On November 12th, I walked with 20,000 other people from Union Square to Trump Tower. Young women and men brought posters and friends; elderly couples came with their adult children; mothers and fathers held up their daughters on their shoulders. These parents, in bringing their young girls, wanted them to see that unity and equality are the still the values that need fighting for. They showed them to not be afraid to stand up for what is right and to make sure their voices are heard.
For many of us, it was also the first time exercising our First Amendment rights to peaceably assemble. We were an eclectic group, but it was incredibly uplifting to see people willing to speak out for the rights of those different from them. (My personal favorite was the back-and-forth between women and men: “My body, my choice!” followed by “Her body, her choice!”) While some may be critical of those only now coming to the defense of others, sometimes it takes a loss for people to recognize each others’ similarities. Surely we all had differences in our political or personal beliefs, but I ultimately felt safe and supported in this community of strangers, most of whom looked nothing like me or even each other. I was truly moved by how empathetic everyone was, coming out of the protest with a rekindled optimism and powerful sense of individual responsibility and impact.
Nationally, the week following the election saw a massive surge in donations to non-profit organizations; for example, Planned Parenthood garnered more than 200,000 new donations, 40 times more than in a typical week. Many of my friends and I set up recurring donations to various non-profits and used social media to encourage others to do the same. These donations give me the hope that collectively we can make a large impact, starting with belief that each individual can make a difference.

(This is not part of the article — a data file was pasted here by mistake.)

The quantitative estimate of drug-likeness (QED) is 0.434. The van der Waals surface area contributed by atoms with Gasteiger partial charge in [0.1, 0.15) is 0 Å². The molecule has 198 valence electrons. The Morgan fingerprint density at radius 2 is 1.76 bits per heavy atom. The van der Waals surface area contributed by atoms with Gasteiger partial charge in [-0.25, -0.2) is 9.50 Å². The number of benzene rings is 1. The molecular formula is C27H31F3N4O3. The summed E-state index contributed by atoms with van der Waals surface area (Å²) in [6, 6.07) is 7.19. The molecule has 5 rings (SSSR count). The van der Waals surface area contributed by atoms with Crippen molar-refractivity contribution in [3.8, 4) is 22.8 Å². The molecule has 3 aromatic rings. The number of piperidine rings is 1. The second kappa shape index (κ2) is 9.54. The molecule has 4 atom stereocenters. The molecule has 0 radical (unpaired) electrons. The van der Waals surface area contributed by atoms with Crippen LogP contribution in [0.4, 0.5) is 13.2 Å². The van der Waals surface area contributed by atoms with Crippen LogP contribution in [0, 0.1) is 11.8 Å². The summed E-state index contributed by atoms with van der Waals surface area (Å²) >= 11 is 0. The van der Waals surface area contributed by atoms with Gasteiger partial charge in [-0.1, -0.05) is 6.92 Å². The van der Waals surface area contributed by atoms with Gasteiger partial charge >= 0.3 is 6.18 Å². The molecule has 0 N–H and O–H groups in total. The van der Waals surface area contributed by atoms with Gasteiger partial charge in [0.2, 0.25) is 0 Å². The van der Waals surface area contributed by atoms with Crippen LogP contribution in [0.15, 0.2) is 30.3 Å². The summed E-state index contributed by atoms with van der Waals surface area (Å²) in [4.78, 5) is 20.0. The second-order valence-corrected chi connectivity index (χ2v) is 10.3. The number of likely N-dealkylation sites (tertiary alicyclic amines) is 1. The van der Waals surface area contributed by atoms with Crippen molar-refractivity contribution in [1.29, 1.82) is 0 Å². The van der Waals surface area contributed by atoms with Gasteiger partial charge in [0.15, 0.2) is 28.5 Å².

And on Inauguration Day weekend, more than 100,000 women and allies will unite to March on Washington to stand for environmental rights, women’s rights, LGBT rights, immigrant rights — human rights.
I hope that these displays of civic duty and feelings of empowerment don’t just ride the coattails of this election but continue to manifest in every one of us as we continue our work as parents or professionals or activists or children. I hope that we do not become complacent, that we do not just read think-pieces without taking action, or abstain from political participation altogether. Hillary’s loss has been painful for many of us, as it represents a cracked glass ceiling that didn’t break, or the sense of a promise rejected. But this “what could have been” is not so far in the future if we believe in our ability as individuals to make change, to be the role models our daughters need.
Irrespective of our political leanings, we can all consider Hillary’s challenge to us that she delivers through the frame of scripture: “My friends, let us have faith in each other, let us not grow weary and lose heart, for there are more seasons to come and there is more work to do.” I am optimistic that out of the confusion and despondency of this loss will rise a greater yearning for equality, a renewed sense of duty, and action.